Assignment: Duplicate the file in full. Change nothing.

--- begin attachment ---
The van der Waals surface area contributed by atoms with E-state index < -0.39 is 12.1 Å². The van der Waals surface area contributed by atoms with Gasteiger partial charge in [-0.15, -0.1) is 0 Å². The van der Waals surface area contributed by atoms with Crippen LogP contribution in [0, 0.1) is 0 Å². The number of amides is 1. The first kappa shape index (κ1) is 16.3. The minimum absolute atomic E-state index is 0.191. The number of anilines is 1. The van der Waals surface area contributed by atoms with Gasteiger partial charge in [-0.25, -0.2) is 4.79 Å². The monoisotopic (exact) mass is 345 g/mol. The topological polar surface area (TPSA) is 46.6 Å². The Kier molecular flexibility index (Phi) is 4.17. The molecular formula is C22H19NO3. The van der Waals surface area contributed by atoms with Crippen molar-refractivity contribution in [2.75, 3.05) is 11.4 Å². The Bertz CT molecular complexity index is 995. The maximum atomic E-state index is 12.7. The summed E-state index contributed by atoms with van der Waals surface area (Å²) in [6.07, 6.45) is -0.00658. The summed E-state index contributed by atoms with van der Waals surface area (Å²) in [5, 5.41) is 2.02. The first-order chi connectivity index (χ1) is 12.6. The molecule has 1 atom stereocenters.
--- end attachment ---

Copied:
The van der Waals surface area contributed by atoms with E-state index < -0.39 is 12.1 Å². The van der Waals surface area contributed by atoms with Gasteiger partial charge in [-0.15, -0.1) is 0 Å². The van der Waals surface area contributed by atoms with Crippen LogP contribution in [0, 0.1) is 0 Å². The number of amides is 1. The first kappa shape index (κ1) is 16.3. The minimum absolute atomic E-state index is 0.191. The number of anilines is 1. The van der Waals surface area contributed by atoms with Gasteiger partial charge in [-0.25, -0.2) is 4.79 Å². The monoisotopic (exact) mass is 345 g/mol. The topological polar surface area (TPSA) is 46.6 Å². The Kier molecular flexibility index (Phi) is 4.17. The molecular formula is C22H19NO3. The van der Waals surface area contributed by atoms with Crippen molar-refractivity contribution in [2.75, 3.05) is 11.4 Å². The Bertz CT molecular complexity index is 995. The maximum atomic E-state index is 12.7. The summed E-state index contributed by atoms with van der Waals surface area (Å²) in [6.07, 6.45) is -0.00658. The summed E-state index contributed by atoms with van der Waals surface area (Å²) in [5, 5.41) is 2.02. The first-order chi connectivity index (χ1) is 12.6. The molecule has 1 atom stereocenters.